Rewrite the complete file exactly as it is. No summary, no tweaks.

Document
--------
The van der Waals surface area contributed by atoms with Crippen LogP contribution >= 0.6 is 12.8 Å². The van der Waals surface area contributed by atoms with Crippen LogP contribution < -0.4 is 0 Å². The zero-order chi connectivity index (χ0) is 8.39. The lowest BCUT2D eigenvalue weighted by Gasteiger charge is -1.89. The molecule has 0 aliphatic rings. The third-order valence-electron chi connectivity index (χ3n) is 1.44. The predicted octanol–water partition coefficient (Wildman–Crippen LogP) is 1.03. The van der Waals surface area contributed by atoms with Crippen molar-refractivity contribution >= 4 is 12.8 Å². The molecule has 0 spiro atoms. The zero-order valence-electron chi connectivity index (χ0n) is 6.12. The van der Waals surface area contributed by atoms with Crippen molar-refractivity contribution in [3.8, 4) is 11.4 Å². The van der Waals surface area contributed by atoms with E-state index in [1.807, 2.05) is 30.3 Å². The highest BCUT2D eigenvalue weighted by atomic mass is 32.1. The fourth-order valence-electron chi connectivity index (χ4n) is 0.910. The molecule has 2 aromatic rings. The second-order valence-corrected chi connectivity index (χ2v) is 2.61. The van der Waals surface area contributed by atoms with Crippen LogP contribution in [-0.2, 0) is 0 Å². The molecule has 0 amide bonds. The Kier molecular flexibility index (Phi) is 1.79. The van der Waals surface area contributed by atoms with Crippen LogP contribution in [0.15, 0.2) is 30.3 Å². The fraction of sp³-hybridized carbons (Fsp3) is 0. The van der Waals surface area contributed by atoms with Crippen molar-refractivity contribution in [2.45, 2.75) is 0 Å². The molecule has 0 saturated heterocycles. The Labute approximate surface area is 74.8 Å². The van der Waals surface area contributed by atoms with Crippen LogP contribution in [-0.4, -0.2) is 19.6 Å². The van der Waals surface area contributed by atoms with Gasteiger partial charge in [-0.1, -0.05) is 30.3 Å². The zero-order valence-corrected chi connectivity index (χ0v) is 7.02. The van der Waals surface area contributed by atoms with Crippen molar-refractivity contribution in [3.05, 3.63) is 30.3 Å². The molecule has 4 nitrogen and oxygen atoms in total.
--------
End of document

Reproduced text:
The van der Waals surface area contributed by atoms with Crippen LogP contribution >= 0.6 is 12.8 Å². The van der Waals surface area contributed by atoms with Crippen LogP contribution < -0.4 is 0 Å². The zero-order chi connectivity index (χ0) is 8.39. The lowest BCUT2D eigenvalue weighted by Gasteiger charge is -1.89. The molecule has 0 aliphatic rings. The third-order valence-electron chi connectivity index (χ3n) is 1.44. The predicted octanol–water partition coefficient (Wildman–Crippen LogP) is 1.03. The van der Waals surface area contributed by atoms with Crippen molar-refractivity contribution >= 4 is 12.8 Å². The molecule has 0 spiro atoms. The zero-order valence-electron chi connectivity index (χ0n) is 6.12. The van der Waals surface area contributed by atoms with Crippen molar-refractivity contribution in [3.8, 4) is 11.4 Å². The van der Waals surface area contributed by atoms with E-state index in [1.807, 2.05) is 30.3 Å². The highest BCUT2D eigenvalue weighted by atomic mass is 32.1. The fourth-order valence-electron chi connectivity index (χ4n) is 0.910. The molecule has 2 aromatic rings. The second-order valence-corrected chi connectivity index (χ2v) is 2.61. The van der Waals surface area contributed by atoms with Crippen LogP contribution in [-0.2, 0) is 0 Å². The molecule has 0 amide bonds. The Kier molecular flexibility index (Phi) is 1.79. The van der Waals surface area contributed by atoms with Crippen LogP contribution in [0.15, 0.2) is 30.3 Å². The fraction of sp³-hybridized carbons (Fsp3) is 0. The van der Waals surface area contributed by atoms with Crippen molar-refractivity contribution in [2.45, 2.75) is 0 Å². The molecule has 0 saturated heterocycles. The Labute approximate surface area is 74.8 Å². The van der Waals surface area contributed by atoms with Crippen LogP contribution in [-0.4, -0.2) is 19.6 Å². The van der Waals surface area contributed by atoms with Gasteiger partial charge in [-0.1, -0.05) is 30.3 Å². The zero-order valence-corrected chi connectivity index (χ0v) is 7.02. The van der Waals surface area contributed by atoms with Crippen molar-refractivity contribution in [3.05, 3.63) is 30.3 Å². The molecule has 4 nitrogen and oxygen atoms in total.